Mom and Dad, I have a big problem that I need your help with. I am suffering from depression. Its been a few months now, and I have been pretending to be ok. Ive been trying to hide it from you, but its killing me so much that I cant do it alone anymore. Its just getting worse. I am sorry I know this is the last thing you want to hear, but its the truth. I need your help.Mom, I have something really important to talk to you about, and it cant wait. This is not your fault in any way, but I am depressed I have been for a while. I dont feel happy anymore, and I feel like its getting worse every day. Some days, I feel like I want to try cutting myself. I didnt want you to know about this because you were having a tough time too. That being said, Im telling you because I really need your help.

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Prepare For How They Might React

  • If they say that what youre describing sounds normal, you could say: This is more than a bad mood. I dont know how to manage this on my own.
  • If they make you feel guilty for how youre feeling, you could say: I dont want to feel this way, which is why I think I need some extra help.
  • Even very loving parents may be shocked, or even react defensively, if they feel theyre to blame for your current difficulties. Give them some time to process things, and perhaps get a friend, family member or health professional to help you have the conversation.

How To Talk To Your Parents About Mental Health And Getting Help

By: Jordan Richmond

Sometimes it can feel like your parents just dont live in the same reality. You are changing, but they still treat you as the kid they knew. Or you have all new challenges and problems they seem to know nothing about.

So how on earth can you then talk to them if you are suffering from anxiety, depression, an eating disorder, or any other mental health issue, and want their help to get to a counsellor?

First things first be proud of yourself for asking for help.

We all, at certain times in our life, need help. Asking for it is really courageous and takes inner strength. You are on the right track.

Be sure you are asking the right person for help.

Some parents have their own problems and mental health issues to deal with. And sadly, sometimes parents are even the reason you need help in the first place.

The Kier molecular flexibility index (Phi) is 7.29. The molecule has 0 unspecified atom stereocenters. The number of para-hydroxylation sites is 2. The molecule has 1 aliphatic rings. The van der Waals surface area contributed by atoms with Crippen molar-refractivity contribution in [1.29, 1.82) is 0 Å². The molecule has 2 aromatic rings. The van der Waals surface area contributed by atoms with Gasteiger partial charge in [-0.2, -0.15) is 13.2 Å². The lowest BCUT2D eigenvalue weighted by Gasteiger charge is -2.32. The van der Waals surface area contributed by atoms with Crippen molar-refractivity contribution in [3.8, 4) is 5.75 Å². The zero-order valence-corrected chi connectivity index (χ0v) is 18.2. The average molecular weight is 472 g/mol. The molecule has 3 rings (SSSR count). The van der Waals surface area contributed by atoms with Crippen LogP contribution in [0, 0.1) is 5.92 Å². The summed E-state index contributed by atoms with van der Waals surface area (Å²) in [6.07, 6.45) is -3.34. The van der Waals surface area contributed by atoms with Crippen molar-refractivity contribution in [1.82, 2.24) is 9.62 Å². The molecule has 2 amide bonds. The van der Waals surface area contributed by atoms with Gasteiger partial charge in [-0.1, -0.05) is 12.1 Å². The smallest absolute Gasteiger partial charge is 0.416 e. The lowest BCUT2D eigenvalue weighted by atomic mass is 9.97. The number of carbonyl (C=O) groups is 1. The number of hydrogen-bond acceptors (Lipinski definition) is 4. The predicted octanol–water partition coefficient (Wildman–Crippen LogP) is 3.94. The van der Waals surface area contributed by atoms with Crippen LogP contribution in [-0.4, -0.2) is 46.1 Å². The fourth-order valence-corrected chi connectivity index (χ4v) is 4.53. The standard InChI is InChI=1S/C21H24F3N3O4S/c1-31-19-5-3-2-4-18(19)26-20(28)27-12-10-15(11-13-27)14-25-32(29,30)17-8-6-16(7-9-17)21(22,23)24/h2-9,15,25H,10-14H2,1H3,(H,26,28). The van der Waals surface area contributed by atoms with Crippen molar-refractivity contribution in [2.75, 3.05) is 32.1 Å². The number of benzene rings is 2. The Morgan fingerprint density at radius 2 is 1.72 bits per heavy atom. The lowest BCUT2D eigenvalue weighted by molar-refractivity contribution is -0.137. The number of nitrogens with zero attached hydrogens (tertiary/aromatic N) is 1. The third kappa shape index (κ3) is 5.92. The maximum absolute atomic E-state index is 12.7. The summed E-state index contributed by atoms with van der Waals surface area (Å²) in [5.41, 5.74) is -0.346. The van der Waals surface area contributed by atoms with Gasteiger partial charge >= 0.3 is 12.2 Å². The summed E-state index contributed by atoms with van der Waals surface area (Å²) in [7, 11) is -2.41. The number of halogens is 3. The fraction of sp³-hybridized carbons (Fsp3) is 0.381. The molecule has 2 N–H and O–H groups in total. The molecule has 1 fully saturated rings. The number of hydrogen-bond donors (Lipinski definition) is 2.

If you need counselling because your parent has been physically, emotionally, or sexually abusiveto you, or if you have a reason to believe your parent might hurt or punish you for wanting help, do not put yourself in danger by asking them. Turn to a school counsellor, another trusted family member or family friend, or even talk to your GP.

TIP: You can also contact Childline here in the UK and they can guide you with other places to seek help, or advise you on whether or not its a good idea to talk to your parents.

Get your timing right.

Preparation is everything.

The best way around this is to prepare for the conversation in advance.

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Dr. Bergquist: Definitely dont dismiss their feelings. And dont panic. Try to remain calm. Its a good thing that your child is coming to you in the first place. That means youve built a trusting relationship with them.

Make sure you talk about it and ask whats going on with them. Dont be afraid to ask the hard questions, such as Are you being bullied? or Did someone assault you? Then listen, understand and validate their emotions.

How To Tell Your Parents You Need Therapy

How To Tell Your Parents You Have Depression And Anxiety

If you have concerns about your mental or emotional health, you are far from alone. Millions of teens and young adults live with mental health issues like anxiety and depression.

In fact, the World Health Organization reports that half of all mental health conditions start by age 14.Unfortunately, so many of these cases go undetected and untreated.

Acknowledging theres an issue is the first step to feeling better. Asking for help is the second. That said, asking about therapy can feel overwhelming, but it is also very courageous.

If youre ready to take the next step and talk to your parents about treatment, you might be wondering how to start the conversation. You might also be wondering how to prepare, what to expect, and how to handle the situation if your parents are not supportive.

These are all valid concerns and questions. Thats why we asked three mental health experts to share their tips and suggestions about how to approach your parents about wanting to go to therapy.